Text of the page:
Within the field of K–12 education, collaborative partnerships between research institutions, state and local school systems, and intermediary actors are becoming more prevalent, especially in some of the largest urban school districts in the United States. Despite their growth, very little is understood about the internal working dynamics of these partnerships and the discursive processes explaining how these institutions, with very different cultures, histories and missions are coming together to bridge professional knowledge. The purpose of this study was to understand the similarities and differences between the researchers, developers, and practitioners in one such partnership, The National Center on Scaling Up Effective Schools (NCSU). Drawing from key documents, six months of design team meetings, field notes, participant feedback and reflection forms, debrief meeting notes, progress reports, meeting agendas and notes, and participant cognitive interviews, I used Cultural Historical Activity Theory (CHAT) and positioning theory to understand the partners’ interacting ‘activity systems’ and how they positioned themselves and one another in the evolving context of the NCSU’s design work as they worked as a District Innovation Design Team (DIDT). This also helped me understand the contradictions that led to the tensions that unraveled within the partnership. Positioning provided key insight about the cultural and historical contexts of the partners. It also informed how the partners gradually evolved into community, despite the variety of boundary spanning strategies used somewhat prematurely by the developers in an effort to accelerate their formation into a collective identity. Evidence suggests that once the design team engaged in school and district-level data collection and analysis to inform the similarities of their school contexts, they were able to see themselves as a collective. During design team meetings the researchers and developers functioned successfully as boundary spanners. However, outside of the meetings they tended to struggle much more to find a ‘lingua franca.’ This relates to the first tension that emerged within the partnership over time – attaining the object with adequate expertise. Each partner had a specific area of expertise that served as a critical tool in the design of the prototype. The real expertise however, was in how different individuals positioned themselves to access this valuable expertise. All three of the partner institutions held fast to their original role designations, assumptions and expectations about the obligations of themselves and one another, which was in conflict with the fluid nature of the design work in which they were engaged that necessitated an openness to evolving roles. The second tension that emerged was attaining the object with adequate resources, including: time, human resources, and district support. The concepts of boundary spanning and boundary objects were central to understanding my findings related to how the different partners crossed institutional and hierarchical lines. The long-term nature of many partnerships in education provides the opportunity for participants from diverse institutional backgrounds to establish a shared knowledge base and range of shared experiences to draw from; thus “leveling the playing field” of expertise over time. As a result, this encourages a more egalitarian mindset, and decreases the potential for an imbalance of power. This expertise became a vital cultural tool for the new community of the School Innovation Design Teams (SIDTs) to draw from as they then took the prototype design and used it as their key tool and rule for development and refinement. How the partners positioned themselves, given their institutional role served as either a tool for boundary crossing or hindered it with ‘boundary blocking.’ Intermediaries bring a new dimension to partnerships for education researchers to explore in the context of school improvement. This dissertation is one of the first of its kind to look at intermediaries in this way and provides timely insight into how education partnerships function when harnessing the expertise of these less understood organizations.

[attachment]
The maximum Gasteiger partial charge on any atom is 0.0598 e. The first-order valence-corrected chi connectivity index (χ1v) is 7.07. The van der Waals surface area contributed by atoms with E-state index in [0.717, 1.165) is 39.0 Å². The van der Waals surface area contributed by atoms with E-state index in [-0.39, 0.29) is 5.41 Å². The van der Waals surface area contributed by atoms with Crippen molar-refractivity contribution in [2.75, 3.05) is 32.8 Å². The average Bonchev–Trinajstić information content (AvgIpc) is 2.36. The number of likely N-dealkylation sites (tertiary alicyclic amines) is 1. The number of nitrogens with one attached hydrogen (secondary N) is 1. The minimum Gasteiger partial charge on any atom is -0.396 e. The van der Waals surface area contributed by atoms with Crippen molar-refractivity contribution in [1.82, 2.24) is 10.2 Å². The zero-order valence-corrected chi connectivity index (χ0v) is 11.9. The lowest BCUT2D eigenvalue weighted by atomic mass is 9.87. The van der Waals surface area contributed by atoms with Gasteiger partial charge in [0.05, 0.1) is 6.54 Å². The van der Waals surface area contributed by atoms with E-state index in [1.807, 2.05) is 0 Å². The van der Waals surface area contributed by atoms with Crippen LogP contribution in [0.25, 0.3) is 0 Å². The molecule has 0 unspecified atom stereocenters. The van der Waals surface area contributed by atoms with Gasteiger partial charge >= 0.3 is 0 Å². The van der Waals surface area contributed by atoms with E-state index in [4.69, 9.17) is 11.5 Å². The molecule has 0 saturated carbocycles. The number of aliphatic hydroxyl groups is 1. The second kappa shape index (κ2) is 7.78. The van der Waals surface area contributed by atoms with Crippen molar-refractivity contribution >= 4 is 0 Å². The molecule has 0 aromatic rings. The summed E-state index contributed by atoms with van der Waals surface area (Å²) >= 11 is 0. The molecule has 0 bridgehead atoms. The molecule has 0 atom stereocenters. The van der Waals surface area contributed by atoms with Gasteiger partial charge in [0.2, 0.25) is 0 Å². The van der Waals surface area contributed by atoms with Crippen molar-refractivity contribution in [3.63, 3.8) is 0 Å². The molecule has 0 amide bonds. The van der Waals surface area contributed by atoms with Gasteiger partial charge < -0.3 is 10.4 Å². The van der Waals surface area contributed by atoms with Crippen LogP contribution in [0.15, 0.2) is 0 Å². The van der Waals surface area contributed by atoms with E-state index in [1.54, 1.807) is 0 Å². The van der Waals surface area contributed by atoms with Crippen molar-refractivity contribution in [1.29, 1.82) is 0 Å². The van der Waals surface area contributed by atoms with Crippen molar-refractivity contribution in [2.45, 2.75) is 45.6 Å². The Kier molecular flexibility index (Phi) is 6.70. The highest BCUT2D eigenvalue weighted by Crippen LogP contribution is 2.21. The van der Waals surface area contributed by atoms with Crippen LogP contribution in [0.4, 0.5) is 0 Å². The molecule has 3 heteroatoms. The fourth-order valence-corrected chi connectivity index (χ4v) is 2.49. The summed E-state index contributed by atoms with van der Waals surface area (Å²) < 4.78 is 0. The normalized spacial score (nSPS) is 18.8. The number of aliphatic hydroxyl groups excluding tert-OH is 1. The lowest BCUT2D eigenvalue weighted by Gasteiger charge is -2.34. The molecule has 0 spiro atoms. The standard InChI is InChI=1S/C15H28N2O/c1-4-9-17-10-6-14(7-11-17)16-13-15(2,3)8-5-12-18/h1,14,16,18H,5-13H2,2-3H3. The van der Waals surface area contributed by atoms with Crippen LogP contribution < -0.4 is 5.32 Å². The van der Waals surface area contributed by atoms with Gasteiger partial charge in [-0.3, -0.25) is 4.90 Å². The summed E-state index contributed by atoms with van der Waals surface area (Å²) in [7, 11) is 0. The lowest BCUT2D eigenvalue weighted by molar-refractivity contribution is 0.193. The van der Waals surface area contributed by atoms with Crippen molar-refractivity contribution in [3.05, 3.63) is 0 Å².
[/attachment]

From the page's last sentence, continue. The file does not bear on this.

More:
|Advisor:||Rutledge, Stacey A.|
|Commitee:||Akiba, Motoko, Boyle, Helen, Dennen, Vanessa|
|School:||The Florida State University|
|Department:||Educational Leadership and Policy Studies|
|School Location:||United States -- Florida|
|Source:||DAI-A 78/11(E), Dissertation Abstracts International|
|Subjects:||Educational psychology, Sociolinguistics|
|Keywords:||Activity systems analysis, Cultural historical activity theory, Discourse analysis, Intermediary organizations, Positioning theory, Research practice partnerships|
Copyright in each Dissertation and Thesis is retained by the author. All Rights Reserved
The supplemental file or files you are about to download were provided to ProQuest by the author as part of a
dissertation or thesis. The supplemental files are provided "AS IS" without warranty. ProQuest is not responsible for the
content, format or impact on the supplemental file(s) on our system. in some cases, the file type may be unknown or
may be a .exe file. We recommend caution as you open such files.
Copyright of the original materials contained in the supplemental file is retained by the author and your access to the
supplemental files is subject to the ProQuest Terms and Conditions of use.
Depending on the size of the file(s) you are downloading, the system may take some time to download them. Please be